Let's face it, nearly everyone who is single would like to be a more successful dater. Sadly, geeks often need a bit more redirection than others. Maybe this is a result of society's marginilization of those with specialized skills and interests, or maybe it's because computers do, by nature, breed solitude. Either way, we here at wiseGEEK thought that it was time to throw our hat into the ring of fire and help out our fellow geeks.
First things first: These five ideas are pretty basic tips. If they're not surprising to you, then maybe you should re-examine your need to pursue dating advice--seems either you don't need it, or you're not listening. If these are surprising to you, then we're glad you've come.
Also, there is a strong possibility that you will read the list of tips below and find yourself thinking, "I can't do that," or "that's not me." A truth that few geeks seem to understand is that for many of these things, just doing it makes it who you are. Like black coffee, the first time may make you shudder, but the more you drink it, the more you will enjoy it. If that doesn't make you feel better, then follow the advice of one of the ultimate geeks: "Do or do not. There is no 'try.'"
One more small disclaimer before we proceed. These are dating tips. This is not relationship advice, and this will not help you if you have other more specific goals.
Seriously, even if you're not, just pretend you are. Not too much, though, because there's not a person on the planet who can't recognize arrogance as overcompensation for insecurity.
What makes geeks who they are is specialized skills, interests, or hobbies. The best thing you can do is be confident in those things. Be proud of them. Be honest about them. Don't waste your time worrying about coming off as nerdy--a nerd is a geek who is insecure about how he or she spends her time.
One of the biggest pitfalls that geeks are prone to is self-effacing comments or jokes. This is a huge no-no. Talking candidly about your deep insecurities or your perceived shortcomings is never, under any circumstances, attractive. Just look at Woody Allen. Saying things like, "I have really bad hair," or "I'm girl repellent," will only make them truer, and they leave nowhere for your conversation partner to go, except phony affirmation. Better to just leave it out.
Many have observed that geeks, more than any other brand of person, have a tendency to skirt the issue. They become friends, they pine away from afar, or in the worst circumstances they become stalkers. Though we are certainly advocates of being friends with the person you love, it's the issue of ambiguity that we're addressing here.
If you're asking someone out on a date, make sure you use that word. If you have romantic interest in someone you encounter in a chat room, ask them to meet you for real and tell them why. Don't be intimidated by this, because simple, direct language is the easiest to think of: "I'd like to take you out on a date," or, "I think you're neat. Can I buy you dinner?"
This is important information for geeks who think that hanging out for coffee is a date. Well, if you said it was a date, it is. If you didn't, then no one knows. You'll both be wondering if you're on a date, and wondering if your attendance status would have been different had you known ahead of time if it was a date. This condition breeds insecurity, misunderstandings, and anxiety. Like bad scallops, these things are to be avoided in potentially romantic settings.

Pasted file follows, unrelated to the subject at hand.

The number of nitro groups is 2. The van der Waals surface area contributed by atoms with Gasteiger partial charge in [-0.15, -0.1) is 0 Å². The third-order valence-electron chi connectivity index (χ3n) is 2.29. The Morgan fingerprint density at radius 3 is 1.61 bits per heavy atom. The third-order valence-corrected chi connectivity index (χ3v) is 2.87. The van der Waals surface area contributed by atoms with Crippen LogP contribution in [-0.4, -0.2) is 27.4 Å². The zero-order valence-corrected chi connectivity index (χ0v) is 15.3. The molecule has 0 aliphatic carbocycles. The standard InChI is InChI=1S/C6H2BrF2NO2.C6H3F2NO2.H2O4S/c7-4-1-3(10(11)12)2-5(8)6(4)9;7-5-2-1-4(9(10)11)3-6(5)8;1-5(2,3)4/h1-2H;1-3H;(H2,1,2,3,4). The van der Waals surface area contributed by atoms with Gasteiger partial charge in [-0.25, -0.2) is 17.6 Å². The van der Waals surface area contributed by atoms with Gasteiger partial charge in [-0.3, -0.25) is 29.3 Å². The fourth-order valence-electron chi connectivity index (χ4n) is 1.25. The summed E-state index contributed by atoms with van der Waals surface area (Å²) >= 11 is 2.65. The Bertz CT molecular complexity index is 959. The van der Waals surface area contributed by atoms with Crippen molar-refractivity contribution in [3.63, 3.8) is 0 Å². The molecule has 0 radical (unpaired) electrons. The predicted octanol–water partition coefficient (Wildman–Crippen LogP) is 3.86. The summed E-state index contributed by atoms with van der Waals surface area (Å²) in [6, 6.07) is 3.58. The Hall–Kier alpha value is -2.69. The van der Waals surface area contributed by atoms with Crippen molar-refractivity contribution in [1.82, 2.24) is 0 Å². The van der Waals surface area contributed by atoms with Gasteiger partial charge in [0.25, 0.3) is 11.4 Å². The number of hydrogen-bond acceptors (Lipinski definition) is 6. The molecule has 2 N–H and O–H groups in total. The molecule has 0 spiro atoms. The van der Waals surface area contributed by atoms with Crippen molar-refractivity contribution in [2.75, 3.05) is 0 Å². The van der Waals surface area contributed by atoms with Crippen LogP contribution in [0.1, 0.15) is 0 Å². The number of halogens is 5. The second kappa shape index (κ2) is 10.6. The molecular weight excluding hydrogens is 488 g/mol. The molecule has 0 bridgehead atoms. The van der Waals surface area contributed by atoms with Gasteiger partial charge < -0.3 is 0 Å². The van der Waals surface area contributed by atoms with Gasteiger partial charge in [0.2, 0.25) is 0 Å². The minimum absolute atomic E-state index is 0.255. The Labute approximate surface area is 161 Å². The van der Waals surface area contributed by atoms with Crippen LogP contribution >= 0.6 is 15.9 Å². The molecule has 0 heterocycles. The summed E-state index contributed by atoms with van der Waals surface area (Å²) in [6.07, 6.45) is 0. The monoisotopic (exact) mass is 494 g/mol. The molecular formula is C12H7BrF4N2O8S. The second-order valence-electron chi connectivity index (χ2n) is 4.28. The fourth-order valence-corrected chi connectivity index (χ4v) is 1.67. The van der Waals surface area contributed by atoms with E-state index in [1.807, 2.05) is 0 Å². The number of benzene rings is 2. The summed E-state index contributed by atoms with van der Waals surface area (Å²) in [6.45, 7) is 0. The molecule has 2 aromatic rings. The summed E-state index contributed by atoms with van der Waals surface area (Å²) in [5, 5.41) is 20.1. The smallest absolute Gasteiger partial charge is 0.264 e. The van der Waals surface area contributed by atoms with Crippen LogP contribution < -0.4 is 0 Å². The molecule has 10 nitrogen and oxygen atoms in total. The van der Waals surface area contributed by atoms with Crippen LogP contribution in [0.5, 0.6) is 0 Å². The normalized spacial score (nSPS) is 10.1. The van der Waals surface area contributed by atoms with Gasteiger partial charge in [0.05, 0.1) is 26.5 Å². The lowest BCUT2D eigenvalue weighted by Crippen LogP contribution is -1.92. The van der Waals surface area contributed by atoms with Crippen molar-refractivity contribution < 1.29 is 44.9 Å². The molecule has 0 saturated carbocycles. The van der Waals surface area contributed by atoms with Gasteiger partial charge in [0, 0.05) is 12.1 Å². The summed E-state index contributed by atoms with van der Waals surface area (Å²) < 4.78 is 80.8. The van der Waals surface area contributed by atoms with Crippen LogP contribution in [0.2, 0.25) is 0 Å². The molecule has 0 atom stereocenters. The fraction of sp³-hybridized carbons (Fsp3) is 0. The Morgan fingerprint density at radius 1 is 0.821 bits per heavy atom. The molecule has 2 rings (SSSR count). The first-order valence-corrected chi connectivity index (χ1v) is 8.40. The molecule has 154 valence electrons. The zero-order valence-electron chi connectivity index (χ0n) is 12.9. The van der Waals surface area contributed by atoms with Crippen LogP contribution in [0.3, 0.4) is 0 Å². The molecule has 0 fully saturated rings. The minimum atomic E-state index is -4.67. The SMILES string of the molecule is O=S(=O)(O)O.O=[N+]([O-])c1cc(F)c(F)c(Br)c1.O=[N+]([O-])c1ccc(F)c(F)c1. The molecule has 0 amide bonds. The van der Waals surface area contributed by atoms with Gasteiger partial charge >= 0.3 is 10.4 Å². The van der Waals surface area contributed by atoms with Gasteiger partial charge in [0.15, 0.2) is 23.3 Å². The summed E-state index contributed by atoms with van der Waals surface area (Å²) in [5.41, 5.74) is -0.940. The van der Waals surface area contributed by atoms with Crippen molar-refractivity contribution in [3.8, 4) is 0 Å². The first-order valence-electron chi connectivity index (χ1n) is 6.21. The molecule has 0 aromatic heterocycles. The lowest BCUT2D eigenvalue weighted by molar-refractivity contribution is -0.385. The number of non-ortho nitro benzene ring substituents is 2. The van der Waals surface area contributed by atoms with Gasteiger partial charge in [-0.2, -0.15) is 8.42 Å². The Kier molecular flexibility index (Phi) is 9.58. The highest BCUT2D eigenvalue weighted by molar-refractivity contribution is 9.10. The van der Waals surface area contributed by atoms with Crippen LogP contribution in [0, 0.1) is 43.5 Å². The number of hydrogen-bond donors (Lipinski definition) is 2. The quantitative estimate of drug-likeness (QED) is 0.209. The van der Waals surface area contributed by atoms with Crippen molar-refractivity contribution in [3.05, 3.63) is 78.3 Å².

Although this skill seems somewhat easier for females, geeks are who they are because of their ability to focus and learn. The key here is to understand what you are observing and act accordingly. Looking carefully at the way someone reacts to you and vice versa can tell you volumes more than listening to their words. Watch, listen, and then believe what you learn, whether it be good news or bad.
A few hotspots to be aware of:
This is such an important point. Geeks are notoriously good learners, thinkers, and problem solvers--why not put that to work in a romantic setting? This plays out in two ways. First, ask about the person. Everyone likes someone who will listen to them, so being interested in their stories and hobbies will help you. Don't fake enthusiasm--find something you can be enthusiastic about. If you can't, then what are you doing there, anyway? Second, be candid about the things that you are curious about in your own life. Share things you're learning and thinking. This is a good way for geeks to gauge if the person they're interested in is a fellow geek, or if they're geek averse.
Under no circumstances is dishonesty going to help you. If you need to lie because you think it will help you look cooler, see #1. If you think that lying will prevent someone's feelings from getting hurt, you are wrong. Be clear about what you want, and honest about what you don't. Period.
So there it is. Simple, straightforward, and not nearly as easy as it sounds. The good news is that if you really want to find someone who likes you for who you are, then you have an obligation to actually be who you are. There is no better strategy than being yourself with someone who makes it easy for you to be yourself. If you are hopelessly insecure, self-centered, self-concerned, and selfish, then you need more help than we can offer.
Otherwise, follow the advice of a Jedi master.
Written by Lindsay D.